Inheritance means knowing who your parent is.
def point() do [ __own_symbol__: :point, __superclass_symbol__: :anything, __instance_methods__: [ class: fn (_this) -> point end, add_instance_values: fn (this, x, y) -> this |> merge([x: x, y: y]) end, shift: fn (this, xinc, yinc) -> make(point, [get(this, :x) + xinc, get(this, :y) + yinc]) end ] ] end
Now to define the anything class, referenced above by the keyword :__superclass_symbol__.
def anything do [ __own_symbol__: :anything, __instance_methods__: [ add_instance_values: fn(this) -> this end, class_name: &get(&1, :__class_symbol__), class: fn (this) -> apply(__MODULE__, get(this, :__class_symbol__), ) end ] ] end
And now the real magic: method lookup!
The top-level method lookup function:
def method_cache(class) do import Enum class_symbol = class |> get(:__own_symbol__) method_maps = lineage(class_symbol) |> map(&class_instance_methods/1) method_maps |> reduce(&Dict.merge(&2, &1)) end
Notice that I’ve had to reverse the order of the arguments to Dict.merge/2. This is because reduce passes arguments in the order next_item, accumulator, but I want methods from each successive class in the lineage to override methods in earlier, less-specialized classes.
A helper to get the instance methods defined for a class:
def class_instance_methods(class_symbol) do apply(__MODULE__, class_symbol, ) |> get(:__instance_methods__) end
Another helper to get the parent class symbol:
def class_symbol_above(class_symbol) do apply(__MODULE__, class_symbol, ) |> get(:__superclass_symbol__) end
…and a function to get the ancestry chain of a given class:
@doc """ iex> lineage(:point) [:anything, :point] """ def lineage(nil), do:  def lineage(class_symbol) do [class_symbol|class_symbol |> class_symbol_above |> lineage] |> Enum.reverse end
Now to update apply_message_to to use this new code:
defp apply_message_to(class, object, message, args) do class |> method_cache |> get(message) |> apply([object|args]) end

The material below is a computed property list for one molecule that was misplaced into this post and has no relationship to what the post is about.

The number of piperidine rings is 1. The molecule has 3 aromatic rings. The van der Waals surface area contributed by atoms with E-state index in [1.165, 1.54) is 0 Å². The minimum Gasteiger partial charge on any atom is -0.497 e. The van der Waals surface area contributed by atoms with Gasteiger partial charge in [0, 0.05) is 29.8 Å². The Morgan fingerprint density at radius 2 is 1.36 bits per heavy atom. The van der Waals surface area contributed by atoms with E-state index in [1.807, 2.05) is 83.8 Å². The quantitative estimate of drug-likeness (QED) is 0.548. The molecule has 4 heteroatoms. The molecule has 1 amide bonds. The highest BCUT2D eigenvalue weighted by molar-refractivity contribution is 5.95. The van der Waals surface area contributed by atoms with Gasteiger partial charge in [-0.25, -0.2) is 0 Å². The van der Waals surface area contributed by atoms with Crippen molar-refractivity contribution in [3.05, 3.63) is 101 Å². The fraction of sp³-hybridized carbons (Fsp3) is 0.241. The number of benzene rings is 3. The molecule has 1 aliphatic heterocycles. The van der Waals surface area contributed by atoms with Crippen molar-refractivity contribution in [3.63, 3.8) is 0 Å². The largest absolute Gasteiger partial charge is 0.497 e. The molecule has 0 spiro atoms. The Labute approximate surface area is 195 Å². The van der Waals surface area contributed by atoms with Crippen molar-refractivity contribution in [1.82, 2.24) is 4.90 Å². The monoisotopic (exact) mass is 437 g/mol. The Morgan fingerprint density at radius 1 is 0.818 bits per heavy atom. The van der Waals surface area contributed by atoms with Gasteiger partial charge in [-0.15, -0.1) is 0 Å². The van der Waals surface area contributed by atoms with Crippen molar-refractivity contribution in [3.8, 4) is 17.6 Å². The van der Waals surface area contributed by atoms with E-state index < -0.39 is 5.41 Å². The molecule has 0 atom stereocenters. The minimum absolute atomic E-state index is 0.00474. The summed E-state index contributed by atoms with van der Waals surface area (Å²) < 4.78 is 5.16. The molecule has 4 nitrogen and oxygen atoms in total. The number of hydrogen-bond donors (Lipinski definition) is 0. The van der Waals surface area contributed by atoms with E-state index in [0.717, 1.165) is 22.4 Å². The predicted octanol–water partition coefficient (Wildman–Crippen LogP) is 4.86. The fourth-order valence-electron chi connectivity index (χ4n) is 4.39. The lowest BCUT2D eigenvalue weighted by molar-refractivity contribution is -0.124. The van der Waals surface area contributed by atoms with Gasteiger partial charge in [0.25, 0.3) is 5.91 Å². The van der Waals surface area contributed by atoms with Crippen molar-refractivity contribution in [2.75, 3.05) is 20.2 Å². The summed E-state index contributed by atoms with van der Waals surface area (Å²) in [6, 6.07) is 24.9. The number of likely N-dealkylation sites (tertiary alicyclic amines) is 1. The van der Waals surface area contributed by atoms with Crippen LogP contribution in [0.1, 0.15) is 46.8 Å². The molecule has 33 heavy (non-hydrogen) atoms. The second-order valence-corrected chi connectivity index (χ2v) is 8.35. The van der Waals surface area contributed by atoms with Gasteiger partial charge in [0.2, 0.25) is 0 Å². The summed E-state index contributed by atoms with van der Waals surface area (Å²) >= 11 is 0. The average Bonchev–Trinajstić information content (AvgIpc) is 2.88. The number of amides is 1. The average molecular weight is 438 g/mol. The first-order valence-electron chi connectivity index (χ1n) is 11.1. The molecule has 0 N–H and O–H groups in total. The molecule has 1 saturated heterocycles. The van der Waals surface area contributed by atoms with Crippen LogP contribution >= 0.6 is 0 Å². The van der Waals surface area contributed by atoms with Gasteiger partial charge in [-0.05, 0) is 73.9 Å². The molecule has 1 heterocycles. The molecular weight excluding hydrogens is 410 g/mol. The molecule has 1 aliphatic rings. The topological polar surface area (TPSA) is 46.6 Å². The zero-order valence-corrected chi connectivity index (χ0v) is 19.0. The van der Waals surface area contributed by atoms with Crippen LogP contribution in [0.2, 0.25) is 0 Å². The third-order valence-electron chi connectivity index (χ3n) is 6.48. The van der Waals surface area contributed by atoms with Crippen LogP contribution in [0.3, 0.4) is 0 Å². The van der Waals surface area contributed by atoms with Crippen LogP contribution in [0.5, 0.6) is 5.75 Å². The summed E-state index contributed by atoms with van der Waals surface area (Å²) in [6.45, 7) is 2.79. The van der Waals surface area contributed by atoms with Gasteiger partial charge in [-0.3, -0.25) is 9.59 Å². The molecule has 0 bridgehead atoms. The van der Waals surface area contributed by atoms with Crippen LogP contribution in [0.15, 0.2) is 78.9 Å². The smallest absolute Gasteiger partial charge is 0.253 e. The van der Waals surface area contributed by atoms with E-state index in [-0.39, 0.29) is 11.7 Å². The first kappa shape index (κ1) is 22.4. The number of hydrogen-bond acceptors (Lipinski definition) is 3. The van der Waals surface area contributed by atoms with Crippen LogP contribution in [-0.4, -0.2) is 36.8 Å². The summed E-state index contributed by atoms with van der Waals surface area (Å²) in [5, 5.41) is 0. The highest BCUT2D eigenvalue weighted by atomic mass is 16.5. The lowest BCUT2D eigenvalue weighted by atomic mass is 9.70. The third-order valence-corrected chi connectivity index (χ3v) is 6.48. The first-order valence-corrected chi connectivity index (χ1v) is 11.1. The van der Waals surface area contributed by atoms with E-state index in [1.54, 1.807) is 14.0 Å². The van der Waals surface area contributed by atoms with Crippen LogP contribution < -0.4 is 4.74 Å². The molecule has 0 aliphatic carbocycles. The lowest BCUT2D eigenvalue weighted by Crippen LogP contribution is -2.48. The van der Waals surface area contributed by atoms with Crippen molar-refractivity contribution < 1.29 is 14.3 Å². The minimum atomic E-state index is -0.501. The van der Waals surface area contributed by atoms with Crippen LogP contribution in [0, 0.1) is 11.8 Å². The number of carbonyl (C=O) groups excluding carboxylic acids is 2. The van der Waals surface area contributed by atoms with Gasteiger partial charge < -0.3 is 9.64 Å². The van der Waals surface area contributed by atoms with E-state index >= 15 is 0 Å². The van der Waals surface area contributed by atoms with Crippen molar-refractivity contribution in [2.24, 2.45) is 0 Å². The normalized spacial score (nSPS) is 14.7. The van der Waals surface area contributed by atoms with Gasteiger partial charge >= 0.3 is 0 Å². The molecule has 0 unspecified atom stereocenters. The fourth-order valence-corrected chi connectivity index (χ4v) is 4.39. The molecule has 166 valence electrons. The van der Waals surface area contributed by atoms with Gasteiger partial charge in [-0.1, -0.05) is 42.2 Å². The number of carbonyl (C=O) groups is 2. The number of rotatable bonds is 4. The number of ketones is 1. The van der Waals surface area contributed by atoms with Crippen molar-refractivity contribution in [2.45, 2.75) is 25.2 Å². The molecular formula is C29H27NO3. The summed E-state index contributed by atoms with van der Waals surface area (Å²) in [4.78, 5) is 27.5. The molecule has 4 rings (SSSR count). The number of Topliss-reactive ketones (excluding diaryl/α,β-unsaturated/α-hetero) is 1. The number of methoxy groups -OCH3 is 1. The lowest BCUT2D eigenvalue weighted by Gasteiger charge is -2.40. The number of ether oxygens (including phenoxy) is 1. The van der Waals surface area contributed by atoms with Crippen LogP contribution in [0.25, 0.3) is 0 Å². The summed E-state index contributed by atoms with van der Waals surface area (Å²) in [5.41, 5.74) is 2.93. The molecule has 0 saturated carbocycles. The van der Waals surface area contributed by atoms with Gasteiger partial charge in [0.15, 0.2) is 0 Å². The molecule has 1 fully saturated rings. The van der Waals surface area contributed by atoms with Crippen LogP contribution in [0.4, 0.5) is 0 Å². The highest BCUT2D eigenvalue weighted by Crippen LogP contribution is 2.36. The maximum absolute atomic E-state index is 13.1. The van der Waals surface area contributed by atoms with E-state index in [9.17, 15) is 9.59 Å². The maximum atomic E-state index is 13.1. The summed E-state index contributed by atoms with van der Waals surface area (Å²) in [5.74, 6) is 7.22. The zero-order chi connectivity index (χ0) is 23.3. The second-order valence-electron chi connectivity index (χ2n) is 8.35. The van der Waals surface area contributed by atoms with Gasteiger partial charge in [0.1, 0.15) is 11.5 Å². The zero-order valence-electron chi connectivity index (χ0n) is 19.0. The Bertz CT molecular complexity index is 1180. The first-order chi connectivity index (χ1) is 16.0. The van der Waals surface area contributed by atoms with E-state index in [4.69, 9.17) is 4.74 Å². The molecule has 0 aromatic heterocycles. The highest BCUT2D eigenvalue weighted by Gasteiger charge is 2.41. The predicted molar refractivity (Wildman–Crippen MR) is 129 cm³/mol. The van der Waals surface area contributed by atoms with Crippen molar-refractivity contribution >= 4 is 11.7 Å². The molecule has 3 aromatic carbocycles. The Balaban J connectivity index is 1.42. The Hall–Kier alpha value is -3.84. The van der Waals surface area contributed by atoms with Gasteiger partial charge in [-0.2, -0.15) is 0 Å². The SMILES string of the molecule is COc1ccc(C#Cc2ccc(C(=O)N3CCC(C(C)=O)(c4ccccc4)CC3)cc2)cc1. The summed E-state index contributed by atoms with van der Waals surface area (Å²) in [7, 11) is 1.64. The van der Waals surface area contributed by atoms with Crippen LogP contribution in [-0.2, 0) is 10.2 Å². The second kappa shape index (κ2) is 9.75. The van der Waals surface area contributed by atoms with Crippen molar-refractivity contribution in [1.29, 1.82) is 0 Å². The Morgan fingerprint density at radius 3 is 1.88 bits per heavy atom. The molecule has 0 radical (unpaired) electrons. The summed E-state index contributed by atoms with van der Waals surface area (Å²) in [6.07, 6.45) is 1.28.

Before I go any further, I feel a compulsion to try and golf down the method_cache function.
def method_cache(class) do import Enum class |> get(:__own_symbol__) |> lineage |> map(&class_instance_methods/1) |> reduce(&Dict.merge(&2, &1)) end
Exercise 1: factorial
Just for fun, I’ll do this one in a single definition instead of multiple pattern-matching definitions.
@doc """ iex> factorial(5) 120 """ def factorial(n) do case n do 0 -> 1 1 -> 1 _ -> n*factorial(n-1) end end
Exercise 2: factorial, accumulator style
@doc """ iex> factorial_acc(5) 120 iex> factorial_acc(0) 1 """ def factorial_acc(n, acc // 1) do if n == 0 || n == 1 do acc else factorial_acc(n-1, n*acc) end end
Exercises 3-6: implementing reduce
I’m going to skip these for now.
One of the things I like about this section, and this book, is that Marick explicitly identifies functional patterns, such as the two styles of recursive method definition. He even shows “ideal forms” of the two patterns, with placeholders for the parts that change.
I’ve definitely seen these styles in use, but hadn’t seen them clearly elucidated as patterns before. If nothing else, this book should put the rest the notion, occasionally advanced, that patterns are somehow not applicable to functional programming. Every community develops patterns; being able to identify them and point out which parts are consistent and which parts change with the application is one of the marks of a good software writer.